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Israel Hailed as World's Top Leader of Cleantech

According to the 2014 Global Cleantech Innovation Index, Israel has the most potential to produce and commercialize entrepreneurial cleantech start-up companies in the world.

Published Tuesday, the report states that “Israel topped the 2014 index, with its relative out-performance on the measure of start-up companies per capita being a key reason that it did so. The country generates the culture, education and ‘chutzpah’ necessary to breed innovation, plus it has the survival instincts.”

The 2014 Global Cleantech Innovation Index is released annually by the Cleantech Group and World Wildlife Foundation. These groups gather data on 40 countries reflecting their level of innovation and complies them for the report. The reviewed data includes the levels of innovation, government support and infrastructure, and existing cleantech companies in fields like alternative or renewable energy.

Israel scored a 4.34 on the index, followed by a 4.04 from Finland and a 3.67 from the United States.

Israel had a particularly strong score in the Emerging Cleantech Innovation category, scoring 8.92. There were only three other nations that scored above a five on the measure, which included data on early-stage investment and high impact companies. Most countries scored between zero and two. Despite Israel’s overall score, however, there were other countries that outdid them in the individual categories.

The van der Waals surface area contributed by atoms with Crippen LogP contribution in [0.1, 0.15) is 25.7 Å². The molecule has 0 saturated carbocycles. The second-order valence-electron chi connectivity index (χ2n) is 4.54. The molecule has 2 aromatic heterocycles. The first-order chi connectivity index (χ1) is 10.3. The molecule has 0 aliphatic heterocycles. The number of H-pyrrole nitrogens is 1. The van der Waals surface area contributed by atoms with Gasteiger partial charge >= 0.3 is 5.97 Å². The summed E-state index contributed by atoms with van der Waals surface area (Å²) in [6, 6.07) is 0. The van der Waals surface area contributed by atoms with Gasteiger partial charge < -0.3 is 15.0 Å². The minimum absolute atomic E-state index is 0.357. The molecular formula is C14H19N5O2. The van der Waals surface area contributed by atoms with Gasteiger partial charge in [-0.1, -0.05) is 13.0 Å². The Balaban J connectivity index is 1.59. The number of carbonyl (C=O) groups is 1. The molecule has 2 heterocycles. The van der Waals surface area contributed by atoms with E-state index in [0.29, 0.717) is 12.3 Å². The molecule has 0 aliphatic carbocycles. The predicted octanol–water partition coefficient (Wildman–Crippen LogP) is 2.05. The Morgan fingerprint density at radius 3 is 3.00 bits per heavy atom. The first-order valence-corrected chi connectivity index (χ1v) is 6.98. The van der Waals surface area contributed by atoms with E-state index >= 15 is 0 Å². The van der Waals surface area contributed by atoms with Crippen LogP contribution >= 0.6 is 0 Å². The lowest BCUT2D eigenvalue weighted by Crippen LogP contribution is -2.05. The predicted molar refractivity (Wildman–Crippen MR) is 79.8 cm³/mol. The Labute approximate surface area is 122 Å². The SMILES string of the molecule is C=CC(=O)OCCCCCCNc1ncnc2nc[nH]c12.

The report states that "no one country excelled in all four indicators. Israel, for example, far exceeded others in the emerging cleantech innovation factor, however dropped to eighth place in the ‘evidence of commercialized innovation’ factor – confirming that there is room for improvement in even the most inspiring countries.”

For the past three years, Israel has had nearly 20 of its cleantech companies voted onto the shortlist of the Global Cleantech 100 index.
Avi Feldman, the cleantech forum leader at Israel Advanced Technology Industries, says cleantech companies take longer than others to get from early development to marketing their products and producing revenues.

He also said that the government is helpful to the industry, but could do more to ensure that cleantech companies are able to develop beyond their early stages. “A lot of companies end their life not because they aren’t good enough or not interesting enough, but because of lack of funding,” he told the Jerusalem Post.

Feldman believes that Israel should do more to encourage the use of renewable technology into its energy plans. "Israel has the best conditions for solar [energy production]," he said, "but gets only 1% of its energy resources from it.” According to the index, Germany's rate of energy is near 30 percent renewable and American energy is about 13%.